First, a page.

The Republic of the Maldives Joins the Convention on the Conservation of Migratory Species of Wild Animals
The Republic of the Maldives has acceded to the Convention becoming the 130th Party overall and the 19th from the Asia region. The Maldives’ accession takes effect today.
The Maldives is an archipelago of 26 atolls in the Indian Ocean approximately 1,000 km south of continental Asia, with a land area of just under 300 km2 and a population of 400,000 making it one of the dozen most densely populated countries in the world. The capital is Malé. The country is also the world’s lowest lying country with its highest elevation being a mere 5 metres above sea level.
The Maldives is host to internationally important migratory birds that frequently cross its borders, such as the Amur Falcon (Falco amurensis), as well as numerous important marine fauna, including the Bentfin Devil Ray (Mobula thurstoni), the Sperm Whale (Physeter macrocephalus) and Bryde's Whale (Balaenoptera edeni).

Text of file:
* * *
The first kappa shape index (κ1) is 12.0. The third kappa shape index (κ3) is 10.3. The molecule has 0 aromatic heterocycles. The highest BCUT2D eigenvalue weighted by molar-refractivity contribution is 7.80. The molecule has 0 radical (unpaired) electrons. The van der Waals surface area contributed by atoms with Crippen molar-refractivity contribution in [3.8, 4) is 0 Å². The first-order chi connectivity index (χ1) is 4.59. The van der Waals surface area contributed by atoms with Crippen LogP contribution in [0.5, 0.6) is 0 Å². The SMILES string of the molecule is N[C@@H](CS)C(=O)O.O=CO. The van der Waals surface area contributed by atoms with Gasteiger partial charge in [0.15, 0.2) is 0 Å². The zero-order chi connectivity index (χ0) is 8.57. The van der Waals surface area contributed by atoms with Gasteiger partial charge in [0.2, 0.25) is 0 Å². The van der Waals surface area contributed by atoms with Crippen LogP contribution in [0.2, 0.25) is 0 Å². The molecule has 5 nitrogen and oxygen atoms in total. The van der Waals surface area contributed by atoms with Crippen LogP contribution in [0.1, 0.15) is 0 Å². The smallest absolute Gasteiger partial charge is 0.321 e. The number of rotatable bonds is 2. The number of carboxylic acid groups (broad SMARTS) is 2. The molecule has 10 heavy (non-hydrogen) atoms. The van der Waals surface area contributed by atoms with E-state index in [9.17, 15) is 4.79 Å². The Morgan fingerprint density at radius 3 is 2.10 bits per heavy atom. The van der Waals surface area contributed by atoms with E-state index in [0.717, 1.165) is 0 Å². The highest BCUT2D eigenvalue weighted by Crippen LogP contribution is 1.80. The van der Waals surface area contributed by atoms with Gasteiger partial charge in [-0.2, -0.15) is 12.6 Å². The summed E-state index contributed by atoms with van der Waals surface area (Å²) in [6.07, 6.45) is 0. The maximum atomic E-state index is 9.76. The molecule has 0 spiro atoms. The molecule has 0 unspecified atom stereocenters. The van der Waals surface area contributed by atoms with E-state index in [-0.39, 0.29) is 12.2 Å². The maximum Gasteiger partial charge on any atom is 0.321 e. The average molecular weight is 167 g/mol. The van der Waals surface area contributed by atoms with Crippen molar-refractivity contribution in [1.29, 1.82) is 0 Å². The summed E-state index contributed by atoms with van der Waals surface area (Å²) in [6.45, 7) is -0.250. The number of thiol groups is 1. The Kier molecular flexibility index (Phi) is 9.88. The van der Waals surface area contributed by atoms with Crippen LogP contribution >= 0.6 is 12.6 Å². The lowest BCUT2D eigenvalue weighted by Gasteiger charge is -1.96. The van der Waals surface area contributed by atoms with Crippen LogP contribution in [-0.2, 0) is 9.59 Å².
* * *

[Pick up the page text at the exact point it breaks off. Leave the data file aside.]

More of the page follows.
The Maldives is classified as a Small Island Developing State (SIDS). SIDS are noted for their biological diversity and their high degree of endemism. They are shelters for the breeding, nesting and feeding cycles of many migrating species, including sea mammals, reptiles, fish and birds. However, the biological diversity of SIDS is among the most threatened in the world, because the marine ecosystems are vulnerable to sea level rise due to climate change, the destruction of coral reefs; pollution, land reclamation; natural disasters; the conversion of mangroves and wetlands; and the use of large-scale pelagic driftnets resulting in bycatch of marine mammals, turtles, birds and non-targeted fish.
The CMS Secretariat welcomes the Maldives’ accession and looks forward to working closely with the country’s authorities.